It’s a very special moment when you arrive someplace, look around at a vista that is clearly, awe-inspiringly fantastic and realize: “Holy ****! Almost no one else has SEEN this!”
After many years of looking at some pretty impressive vistas, I have to be honest: It makes it better. Let’s face it, the first French dude to push aside some jungle brush and look upon Angkor Wat was probably a hell of a lot more excited about it than I was. (And I was pretty excited). It’s a greedy, selfish instinct—the notion that this is all for you, that you are singularly fortunate to have seen this—that you—and only you, get ALL the cake.
I don’t know what Hiram Bingham thought when he looked up at Macchu Piccu for the first time. He certainly hadn’t “discovered” the place. He was probably just the first non-Indian to have gazed upon it. But I’ll bet he felt pretty smug about his accomplishment. “Will you look at that! Wow! And it’s been here all along! Dumb bastards been traipsing through these parts for centuries and they missed THIS!”
That’s kind of how I felt looking out at the ancient temple complex of Bagan in Myanmar. An unlovely instinct, I grant you. But like I said; I get to see a lot of beautiful vistas. Way too many of them, after all these miles, take on the importance of moving wallpaper. So it’s something really special to be thrilled by ruins—hair stand-up-on-back-of-neck- excited by a view.
Of course, plenty of visitors have been through Bagan over the years. But for Americans, the country now known as Myanmar has been mostly a place to avoid. I’ve avoided it for years—in spite of a terrific curiosity about the place— because I didn’t want to help a very unpleasant, totalitarian government stay in power.
But things have really started to shift in Myanmar. It’s still a military regime in charge. They are still up to some very nasty business in the parts of the country they do not let Westerners go. But the people are now, for the very first time in over half a century, relatively free to speak their minds. From a society where huge segments of the daily papers were routinely—and without explanation—hacked out by censors, where having an opinion could be a very dangerous thing..and where just about everybody with an opinion has been to jail—it’s pretty remarkable to see what’s happening.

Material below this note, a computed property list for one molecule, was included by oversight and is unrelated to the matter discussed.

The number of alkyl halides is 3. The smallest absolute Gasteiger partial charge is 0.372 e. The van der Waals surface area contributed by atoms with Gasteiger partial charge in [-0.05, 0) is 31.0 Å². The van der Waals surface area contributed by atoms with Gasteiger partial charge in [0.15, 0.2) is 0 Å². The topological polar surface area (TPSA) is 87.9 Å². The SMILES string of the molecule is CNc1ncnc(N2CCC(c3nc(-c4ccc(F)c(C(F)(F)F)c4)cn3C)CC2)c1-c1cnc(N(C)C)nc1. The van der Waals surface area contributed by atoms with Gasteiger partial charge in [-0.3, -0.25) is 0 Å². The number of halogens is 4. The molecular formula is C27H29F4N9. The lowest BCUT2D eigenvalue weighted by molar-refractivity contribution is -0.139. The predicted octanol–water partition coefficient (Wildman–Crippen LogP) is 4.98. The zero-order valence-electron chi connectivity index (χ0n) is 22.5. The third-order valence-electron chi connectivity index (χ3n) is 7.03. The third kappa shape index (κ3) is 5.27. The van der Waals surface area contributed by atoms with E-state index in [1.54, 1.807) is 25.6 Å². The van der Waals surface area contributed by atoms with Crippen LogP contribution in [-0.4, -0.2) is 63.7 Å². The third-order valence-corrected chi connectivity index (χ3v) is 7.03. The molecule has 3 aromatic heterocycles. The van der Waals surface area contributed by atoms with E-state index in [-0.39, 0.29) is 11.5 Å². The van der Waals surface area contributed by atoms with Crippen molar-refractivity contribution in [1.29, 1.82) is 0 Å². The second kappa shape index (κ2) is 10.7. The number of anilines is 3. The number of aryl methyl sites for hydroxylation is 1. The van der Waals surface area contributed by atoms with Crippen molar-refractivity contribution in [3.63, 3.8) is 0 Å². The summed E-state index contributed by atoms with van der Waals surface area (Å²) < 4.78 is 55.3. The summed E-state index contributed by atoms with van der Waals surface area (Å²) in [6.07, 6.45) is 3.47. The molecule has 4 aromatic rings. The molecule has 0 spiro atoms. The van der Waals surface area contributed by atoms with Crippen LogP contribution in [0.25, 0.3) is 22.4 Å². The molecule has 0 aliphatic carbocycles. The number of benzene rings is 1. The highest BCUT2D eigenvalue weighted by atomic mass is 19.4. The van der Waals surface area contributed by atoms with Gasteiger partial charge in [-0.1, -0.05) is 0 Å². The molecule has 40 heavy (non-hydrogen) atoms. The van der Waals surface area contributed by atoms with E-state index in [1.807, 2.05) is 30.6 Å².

Most remarkable, I think, was how open people were with us—how willing they were to talk –how not shy they were with our cameras, when only a little over a year ago, talking with a Western film crew could land you in prison. The door is opening in Myanmar—and we are very proud to show you some of what’s happening inside.
Before I set out to travel this world, 12 years ago, I used to believe that the human race as a whole was basically a few steps above wolves.
That given the slightest change in circumstances, we would all, sooner or later, tear each other to shreds. That we were, at root, self-interested, cowardly, envious and potentially dangerous in groups. I have since come to believe — after many meals with many different people in many, many different places — that though there is no shortage of people who would do us harm, we are essentially good.
That the world is, in fact, filled with mostly good and decent people who are simply doing the best they can. Everybody, it turns out, is proud of their food (when they have it). They enjoy sharing it with others (if they can). They love their children. They like a good joke. Sitting at the table has allowed me a privileged perspective and access that others, looking principally for “the story,” do not, I believe, always get.
People feel free, with a goofy American guy who has expressed interest only in their food and what they do for fun, to tell stories about themselves — to let their guard down, to be and to reveal, on occasion, their truest selves.
I am not a journalist. I am not a foreign correspondent. I am, at best, an essayist and enthusiast. An amateur. I hope to show you what people are like at the table, at home, in their businesses, at play. And when and if, later, you read about or see the places I’ve been on the news, you’ll have a better idea of who, exactly, lives there.
"Parts Unknown" is supposed to be about food, culture and travel — as seen through the prism of food. We will learn along with you. When we look at familiar locations, we hope to look at them from a lesser-known perspective, examine aspects unfamiliar to most.
People, wherever they live, are not statistics. They are not abstractions. Bad things happen to good people all the time. When they do, hopefully, you’ll have a better idea who, and what, on a human scale, is involved.
I’m not saying that sitting down with people and sharing a plate is the answer to world peace. Not by a long shot. But it can’t hurt.
Hotel El Minzah, Tangier